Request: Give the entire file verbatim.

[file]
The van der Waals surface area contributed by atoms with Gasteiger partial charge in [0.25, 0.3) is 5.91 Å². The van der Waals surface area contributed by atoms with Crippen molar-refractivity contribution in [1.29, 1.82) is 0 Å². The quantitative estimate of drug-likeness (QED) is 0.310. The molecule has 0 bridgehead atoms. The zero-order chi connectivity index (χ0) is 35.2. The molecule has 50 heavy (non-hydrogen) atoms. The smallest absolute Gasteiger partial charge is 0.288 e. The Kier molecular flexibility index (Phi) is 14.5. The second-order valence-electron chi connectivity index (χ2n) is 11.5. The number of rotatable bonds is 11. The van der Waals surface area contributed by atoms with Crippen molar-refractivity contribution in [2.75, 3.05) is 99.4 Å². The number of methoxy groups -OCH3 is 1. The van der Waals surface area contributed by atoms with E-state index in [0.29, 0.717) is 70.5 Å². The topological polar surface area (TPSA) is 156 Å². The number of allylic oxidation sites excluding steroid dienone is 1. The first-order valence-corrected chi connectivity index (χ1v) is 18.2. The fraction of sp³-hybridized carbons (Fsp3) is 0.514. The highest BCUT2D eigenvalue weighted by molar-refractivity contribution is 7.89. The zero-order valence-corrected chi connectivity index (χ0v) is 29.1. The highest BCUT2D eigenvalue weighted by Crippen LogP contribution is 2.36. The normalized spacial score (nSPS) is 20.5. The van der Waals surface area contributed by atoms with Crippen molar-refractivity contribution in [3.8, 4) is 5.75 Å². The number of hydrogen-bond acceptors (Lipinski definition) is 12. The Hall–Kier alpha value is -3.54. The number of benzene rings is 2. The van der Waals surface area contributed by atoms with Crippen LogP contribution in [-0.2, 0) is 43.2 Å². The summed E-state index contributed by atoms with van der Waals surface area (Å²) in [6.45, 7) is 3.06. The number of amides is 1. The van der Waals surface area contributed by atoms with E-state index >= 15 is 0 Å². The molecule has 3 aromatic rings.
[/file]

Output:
The van der Waals surface area contributed by atoms with Gasteiger partial charge in [0.25, 0.3) is 5.91 Å². The van der Waals surface area contributed by atoms with Crippen molar-refractivity contribution in [1.29, 1.82) is 0 Å². The quantitative estimate of drug-likeness (QED) is 0.310. The molecule has 0 bridgehead atoms. The zero-order chi connectivity index (χ0) is 35.2. The molecule has 50 heavy (non-hydrogen) atoms. The smallest absolute Gasteiger partial charge is 0.288 e. The Kier molecular flexibility index (Phi) is 14.5. The second-order valence-electron chi connectivity index (χ2n) is 11.5. The number of rotatable bonds is 11. The van der Waals surface area contributed by atoms with Crippen molar-refractivity contribution in [2.75, 3.05) is 99.4 Å². The number of methoxy groups -OCH3 is 1. The van der Waals surface area contributed by atoms with E-state index in [0.29, 0.717) is 70.5 Å². The topological polar surface area (TPSA) is 156 Å². The number of allylic oxidation sites excluding steroid dienone is 1. The first-order valence-corrected chi connectivity index (χ1v) is 18.2. The fraction of sp³-hybridized carbons (Fsp3) is 0.514. The highest BCUT2D eigenvalue weighted by molar-refractivity contribution is 7.89. The zero-order valence-corrected chi connectivity index (χ0v) is 29.1. The highest BCUT2D eigenvalue weighted by Crippen LogP contribution is 2.36. The normalized spacial score (nSPS) is 20.5. The van der Waals surface area contributed by atoms with Crippen molar-refractivity contribution in [3.8, 4) is 5.75 Å². The number of hydrogen-bond acceptors (Lipinski definition) is 12. The Hall–Kier alpha value is -3.54. The number of benzene rings is 2. The van der Waals surface area contributed by atoms with Crippen LogP contribution in [-0.2, 0) is 43.2 Å². The summed E-state index contributed by atoms with van der Waals surface area (Å²) in [6.45, 7) is 3.06. The number of amides is 1. The van der Waals surface area contributed by atoms with E-state index >= 15 is 0 Å². The molecule has 3 aromatic rings.